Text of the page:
• Extract an error HTTP status code – from an Error object or the Express response object.
  • Extract an error message – from an Error object, in all environments except production so that we don’t leak details about our application or the servers it runs on. In production the response body will be empty and the HTTP status code will be what clients use to determine the type of error that has occurred.
  • Send the HTTP status code and the error message as a response – the body will be formatted as JSON and we’ll send a Content-Type: application/json header.
  • Ensure remaining middleware is run – we might end up adding middleware after our error handler middleware in future e.g. to send request timing metrics to another server, so it’s important that our error handler middleware calls next(), otherwise we could end up in debugging hell in the future.

Error handler middleware function

In Express, error handling middleware are middleware functions that accept four arguments: (error, request, response, next). That first error argument is typically an Error object which the middleware will then handle.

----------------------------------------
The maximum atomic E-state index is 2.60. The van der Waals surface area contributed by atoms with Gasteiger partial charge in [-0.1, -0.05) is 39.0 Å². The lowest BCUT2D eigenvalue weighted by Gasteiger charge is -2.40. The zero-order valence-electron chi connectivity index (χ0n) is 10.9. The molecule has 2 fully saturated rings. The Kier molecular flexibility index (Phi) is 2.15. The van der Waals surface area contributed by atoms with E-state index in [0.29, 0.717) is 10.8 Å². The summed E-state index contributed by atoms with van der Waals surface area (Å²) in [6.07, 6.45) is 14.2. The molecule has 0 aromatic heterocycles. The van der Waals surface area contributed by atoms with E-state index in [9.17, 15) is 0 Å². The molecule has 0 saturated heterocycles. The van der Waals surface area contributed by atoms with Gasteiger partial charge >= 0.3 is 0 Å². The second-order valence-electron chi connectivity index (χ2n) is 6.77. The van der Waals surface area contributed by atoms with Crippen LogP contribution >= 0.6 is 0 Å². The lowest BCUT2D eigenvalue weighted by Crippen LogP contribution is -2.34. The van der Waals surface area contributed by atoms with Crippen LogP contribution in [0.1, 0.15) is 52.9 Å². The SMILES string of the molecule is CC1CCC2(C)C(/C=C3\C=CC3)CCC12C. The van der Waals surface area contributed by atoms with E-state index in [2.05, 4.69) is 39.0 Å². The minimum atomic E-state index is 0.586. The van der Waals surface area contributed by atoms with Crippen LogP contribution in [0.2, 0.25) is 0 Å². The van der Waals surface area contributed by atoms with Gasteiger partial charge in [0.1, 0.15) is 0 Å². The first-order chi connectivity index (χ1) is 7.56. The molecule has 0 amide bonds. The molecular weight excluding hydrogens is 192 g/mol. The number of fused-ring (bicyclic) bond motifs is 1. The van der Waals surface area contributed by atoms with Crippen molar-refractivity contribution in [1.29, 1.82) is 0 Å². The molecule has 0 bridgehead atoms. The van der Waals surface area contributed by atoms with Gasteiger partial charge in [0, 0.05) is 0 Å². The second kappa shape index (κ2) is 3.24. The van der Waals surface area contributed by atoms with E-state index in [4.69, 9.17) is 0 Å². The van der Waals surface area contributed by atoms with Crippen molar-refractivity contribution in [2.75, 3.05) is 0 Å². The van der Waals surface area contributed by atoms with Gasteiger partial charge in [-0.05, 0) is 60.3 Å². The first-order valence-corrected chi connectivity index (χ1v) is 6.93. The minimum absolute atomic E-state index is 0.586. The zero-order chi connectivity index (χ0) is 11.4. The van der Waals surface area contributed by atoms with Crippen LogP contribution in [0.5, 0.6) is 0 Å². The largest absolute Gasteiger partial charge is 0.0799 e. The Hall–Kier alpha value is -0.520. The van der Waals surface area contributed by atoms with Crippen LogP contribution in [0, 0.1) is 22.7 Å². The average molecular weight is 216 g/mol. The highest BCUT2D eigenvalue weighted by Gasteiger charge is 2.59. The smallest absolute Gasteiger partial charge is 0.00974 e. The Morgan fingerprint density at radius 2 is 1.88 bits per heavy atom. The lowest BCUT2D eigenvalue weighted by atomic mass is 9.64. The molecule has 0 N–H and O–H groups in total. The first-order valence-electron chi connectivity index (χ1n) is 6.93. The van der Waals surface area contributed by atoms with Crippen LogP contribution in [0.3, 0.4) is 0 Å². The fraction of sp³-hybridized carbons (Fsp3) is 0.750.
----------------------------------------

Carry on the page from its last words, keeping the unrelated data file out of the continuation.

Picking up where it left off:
As we saw above, there are quite a few concerns that our error handler needs to cover, so let’s first take a look at the error handler middleware function. Afterwards we’ll dig into the helper functions which it calls.

// src/middleware/error-handler.js

const NODE_ENVIRONMENT = process.env.NODE_ENV || "development";

/**
 * Generic Express error handler middleware.
 *
 * @param {Error} error - An Error object.
 * @param {Object} request - Express request object
 * @param {Object} response - Express response object
 * @param {Function} next - Express `next()` function
 */